October 16, 2019
Studying the properties and composition that make up the FinTech ecosystem
Welcome to this week’s industry analysis with the FinTech Chemist. When I say ‘the race to zero,’ I don’t necessarily mean absolute zero. Instead, it’s zero in the sense of zero commissions on online stock trades. A few weeks ago, Interactive Brokers announced a new product that offers commission-free stock trades. The pressure quickly mounted on rival retail brokerage firms like Charles Schwab, TD Ameritrade, and E-Trade Financial – there’s nothing more that I love than a good, old chain reaction.
In a recent press release, Interactive Brokers stated, “IBKR Lite will provide commission-free, unlimited trades on US exchange-listed stocks and exchange-traded funds. IBKR Lite will have zero commissions on US stocks and ETFs, no account minimums, no inactivity fees, free market data, in addition to other features.” New and existing clients will be able to select between using IBKR Lite and IBKR Pro and switch between the two levels of service up to three times and then once per quarter. “Interactive Brokers has always been known as the low-cost broker for sophisticated investors and institutions. We are able to provide superior pricing due to our focus on automation,” said Thomas Peterffy, Chairman & CEO of Interactive Brokers.
Several major brokerage firms followed suit, as they could no longer delay the inevitable. But, Charles Schwab, in particular, shook the investment world by announcing zero fees across all stock trading, pushing rival brokers TD Ameritrade, E-Trade, Ally Invest, and Fidelity to do the same just days later. According to Reginald Browne of GTS, “The name of the game is keeping clients and increasing assets. In other words, it’s all about scale. I think it’s about increased investor confidence and another log on the fire around transparency,” he said on CNBC’s ETF Edge. “The ETF industry has done a tremendous job around innovation. This is now nothing more than gale force winds behind the ETF industry to get more assets and to drive investor confidence and lower costs.”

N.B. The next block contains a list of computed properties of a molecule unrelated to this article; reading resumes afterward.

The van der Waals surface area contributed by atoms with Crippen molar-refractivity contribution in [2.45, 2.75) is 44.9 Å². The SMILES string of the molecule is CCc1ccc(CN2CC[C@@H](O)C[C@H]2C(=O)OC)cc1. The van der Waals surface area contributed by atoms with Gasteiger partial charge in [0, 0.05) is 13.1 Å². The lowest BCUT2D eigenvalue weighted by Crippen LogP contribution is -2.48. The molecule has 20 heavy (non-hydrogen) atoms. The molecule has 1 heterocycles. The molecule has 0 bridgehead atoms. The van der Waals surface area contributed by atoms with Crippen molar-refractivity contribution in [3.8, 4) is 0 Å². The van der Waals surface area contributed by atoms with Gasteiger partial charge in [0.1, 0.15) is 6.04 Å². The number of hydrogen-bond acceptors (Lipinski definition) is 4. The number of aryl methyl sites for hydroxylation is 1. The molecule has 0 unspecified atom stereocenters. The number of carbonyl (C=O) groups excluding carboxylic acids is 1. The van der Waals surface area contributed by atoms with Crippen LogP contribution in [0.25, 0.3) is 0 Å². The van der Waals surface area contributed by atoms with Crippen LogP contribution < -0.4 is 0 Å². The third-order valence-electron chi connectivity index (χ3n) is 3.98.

While all of this is incredibly exciting, particularly for investors, they still need to read the fine print. Commission-free trading could prove to be too tempting for some investors. The more someone trades, the likelihood of poor returns increases, and investors could potentially see higher tax bills on short-term holdings. With trading commissions making up a chunk of revenue for many brokerages, don’t be surprised if they start offsetting the costs by charging less transparent fees to investors.
Interestingly, and somewhat unsurprisingly, the onus is now on FinTech startups like Robinhood. The company has run commission-free trades for years, and now they’ll need to figure out new ways to set themselves apart from the mega brokers. Now that the ‘race to zero’ is quickly coming to a close, the next battleground could be competitive interest rates.
Now, onto my next scientific… I mean FinTech hypothesis adventure. And, as always, remember to take your vitamins!
Read the previous edition of The FinTech Chemist